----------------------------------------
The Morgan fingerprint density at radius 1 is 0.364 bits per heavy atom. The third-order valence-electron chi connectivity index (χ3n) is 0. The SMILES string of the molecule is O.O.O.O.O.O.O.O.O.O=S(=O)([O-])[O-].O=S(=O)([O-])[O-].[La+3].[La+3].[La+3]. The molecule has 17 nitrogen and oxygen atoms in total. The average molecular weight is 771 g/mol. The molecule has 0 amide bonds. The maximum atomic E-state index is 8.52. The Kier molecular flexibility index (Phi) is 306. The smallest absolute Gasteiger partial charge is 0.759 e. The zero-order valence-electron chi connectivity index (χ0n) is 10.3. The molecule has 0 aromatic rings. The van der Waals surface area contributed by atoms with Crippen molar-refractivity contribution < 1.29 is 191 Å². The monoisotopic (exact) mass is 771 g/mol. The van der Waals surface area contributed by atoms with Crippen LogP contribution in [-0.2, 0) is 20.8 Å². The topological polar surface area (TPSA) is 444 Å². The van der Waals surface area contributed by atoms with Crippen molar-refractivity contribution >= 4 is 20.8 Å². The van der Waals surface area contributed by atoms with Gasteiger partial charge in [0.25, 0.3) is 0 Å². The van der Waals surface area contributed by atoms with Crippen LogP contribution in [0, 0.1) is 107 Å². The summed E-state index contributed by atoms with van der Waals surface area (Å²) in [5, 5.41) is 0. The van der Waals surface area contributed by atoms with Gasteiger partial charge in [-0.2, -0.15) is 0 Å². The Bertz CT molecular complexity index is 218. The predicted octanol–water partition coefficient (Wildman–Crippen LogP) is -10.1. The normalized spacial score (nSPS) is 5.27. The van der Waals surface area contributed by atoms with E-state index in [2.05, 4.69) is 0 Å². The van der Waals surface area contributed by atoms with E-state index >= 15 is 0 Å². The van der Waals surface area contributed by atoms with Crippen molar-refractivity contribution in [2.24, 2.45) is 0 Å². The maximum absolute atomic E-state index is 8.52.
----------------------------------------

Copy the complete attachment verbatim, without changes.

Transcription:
The Morgan fingerprint density at radius 1 is 0.364 bits per heavy atom. The third-order valence-electron chi connectivity index (χ3n) is 0. The SMILES string of the molecule is O.O.O.O.O.O.O.O.O.O=S(=O)([O-])[O-].O=S(=O)([O-])[O-].[La+3].[La+3].[La+3]. The molecule has 17 nitrogen and oxygen atoms in total. The average molecular weight is 771 g/mol. The molecule has 0 amide bonds. The maximum atomic E-state index is 8.52. The Kier molecular flexibility index (Phi) is 306. The smallest absolute Gasteiger partial charge is 0.759 e. The zero-order valence-electron chi connectivity index (χ0n) is 10.3. The molecule has 0 aromatic rings. The van der Waals surface area contributed by atoms with Crippen molar-refractivity contribution < 1.29 is 191 Å². The monoisotopic (exact) mass is 771 g/mol. The van der Waals surface area contributed by atoms with Crippen LogP contribution in [-0.2, 0) is 20.8 Å². The topological polar surface area (TPSA) is 444 Å². The van der Waals surface area contributed by atoms with Crippen molar-refractivity contribution >= 4 is 20.8 Å². The van der Waals surface area contributed by atoms with Gasteiger partial charge in [0.25, 0.3) is 0 Å². The van der Waals surface area contributed by atoms with Crippen LogP contribution in [0, 0.1) is 107 Å². The summed E-state index contributed by atoms with van der Waals surface area (Å²) in [5, 5.41) is 0. The van der Waals surface area contributed by atoms with Gasteiger partial charge in [-0.2, -0.15) is 0 Å². The Bertz CT molecular complexity index is 218. The predicted octanol–water partition coefficient (Wildman–Crippen LogP) is -10.1. The normalized spacial score (nSPS) is 5.27. The van der Waals surface area contributed by atoms with E-state index in [2.05, 4.69) is 0 Å². The van der Waals surface area contributed by atoms with E-state index >= 15 is 0 Å². The van der Waals surface area contributed by atoms with Crippen molar-refractivity contribution in [2.24, 2.45) is 0 Å². The maximum absolute atomic E-state index is 8.52.